Challenge to Colorado Air Quality Rules Dismissed

Weld County Lacks Standing to Challenge New Oil and Gas Air Rules

On February 24, 2022, a division of the Colorado Court of Appeals upheld a district court’s dismissal of a challenge to regulations issued by the Colorado Air Quality Control Commission (“Commission”) which address oil and gas operations.  In Bd. of Cnty. Comm’rs v. Ryan, the appellate court addressed whether Weld County had standing to seek judicial review of the air quality rules. See opinion here.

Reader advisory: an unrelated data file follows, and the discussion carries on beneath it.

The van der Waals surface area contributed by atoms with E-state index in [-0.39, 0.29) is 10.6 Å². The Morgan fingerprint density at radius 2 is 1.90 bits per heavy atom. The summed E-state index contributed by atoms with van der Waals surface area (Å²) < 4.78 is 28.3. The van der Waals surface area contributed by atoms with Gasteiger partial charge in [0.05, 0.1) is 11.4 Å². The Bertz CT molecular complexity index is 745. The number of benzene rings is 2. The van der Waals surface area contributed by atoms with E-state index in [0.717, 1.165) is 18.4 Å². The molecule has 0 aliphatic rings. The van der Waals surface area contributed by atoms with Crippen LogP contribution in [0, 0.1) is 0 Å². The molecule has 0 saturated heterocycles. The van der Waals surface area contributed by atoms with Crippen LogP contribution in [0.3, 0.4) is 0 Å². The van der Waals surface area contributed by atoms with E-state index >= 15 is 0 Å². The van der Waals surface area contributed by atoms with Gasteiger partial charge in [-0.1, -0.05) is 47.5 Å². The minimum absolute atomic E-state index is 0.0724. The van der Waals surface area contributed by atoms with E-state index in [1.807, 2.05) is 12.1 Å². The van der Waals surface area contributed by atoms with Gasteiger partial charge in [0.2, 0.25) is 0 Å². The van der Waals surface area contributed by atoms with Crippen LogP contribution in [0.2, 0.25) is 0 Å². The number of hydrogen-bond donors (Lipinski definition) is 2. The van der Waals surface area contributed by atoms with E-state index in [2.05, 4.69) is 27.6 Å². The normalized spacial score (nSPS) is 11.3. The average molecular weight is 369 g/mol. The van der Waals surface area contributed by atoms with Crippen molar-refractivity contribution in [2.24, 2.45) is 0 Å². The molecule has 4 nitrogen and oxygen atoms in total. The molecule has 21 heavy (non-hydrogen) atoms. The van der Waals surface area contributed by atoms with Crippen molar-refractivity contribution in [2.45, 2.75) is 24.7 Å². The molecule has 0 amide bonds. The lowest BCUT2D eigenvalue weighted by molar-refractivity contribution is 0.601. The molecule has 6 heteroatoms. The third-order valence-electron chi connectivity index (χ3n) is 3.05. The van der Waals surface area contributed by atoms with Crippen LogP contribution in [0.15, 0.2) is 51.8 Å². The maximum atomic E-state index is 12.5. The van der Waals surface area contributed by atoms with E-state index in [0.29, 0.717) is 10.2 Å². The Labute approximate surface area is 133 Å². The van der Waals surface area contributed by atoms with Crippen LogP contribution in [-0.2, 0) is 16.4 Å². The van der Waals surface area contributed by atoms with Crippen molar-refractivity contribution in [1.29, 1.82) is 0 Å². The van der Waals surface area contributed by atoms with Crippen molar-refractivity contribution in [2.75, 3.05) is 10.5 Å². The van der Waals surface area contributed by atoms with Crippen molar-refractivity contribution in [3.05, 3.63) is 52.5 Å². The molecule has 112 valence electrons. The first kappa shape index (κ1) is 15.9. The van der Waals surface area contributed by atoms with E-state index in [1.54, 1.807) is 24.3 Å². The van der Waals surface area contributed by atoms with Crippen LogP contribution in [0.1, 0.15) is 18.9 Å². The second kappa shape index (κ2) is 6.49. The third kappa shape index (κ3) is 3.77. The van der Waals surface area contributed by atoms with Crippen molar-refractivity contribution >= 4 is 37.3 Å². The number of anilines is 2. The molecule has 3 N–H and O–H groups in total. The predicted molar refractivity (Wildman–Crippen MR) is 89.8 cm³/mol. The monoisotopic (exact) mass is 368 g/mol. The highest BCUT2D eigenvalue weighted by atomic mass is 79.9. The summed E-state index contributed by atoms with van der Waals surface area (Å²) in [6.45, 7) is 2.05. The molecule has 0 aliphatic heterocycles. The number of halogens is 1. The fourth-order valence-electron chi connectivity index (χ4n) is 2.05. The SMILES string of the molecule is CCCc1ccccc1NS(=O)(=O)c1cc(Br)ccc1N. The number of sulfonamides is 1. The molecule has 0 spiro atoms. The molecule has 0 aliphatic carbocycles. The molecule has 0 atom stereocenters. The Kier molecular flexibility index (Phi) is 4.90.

EPA Issues Enforcement Alert Targeting Warehousing and Distribution Facilities Storing Chemicals

Companies that manage chemicals in warehousing, distribution, and logistics facilities remain a high-priority enforcement focus of the U.S. Environmental Protection Agency, as reflected in the recently issued Enforcement Alert.  Citing the agency’s current National Compliance Initiative entitled “Reducing Risks of Accidental Releases at Industrial and Chemical Facilities,” the Enforcement Alert reminds businesses that process, formulate, blend, re-package, store, transport, and market chemical products must adhere to a variety of federal EPA rules and the consequences for the failure to do so.

Decision by Army Corps Could Affect Development Projects With Wetlands or Waterbodies, Effectively Voiding Previous Jurisdictional Determinations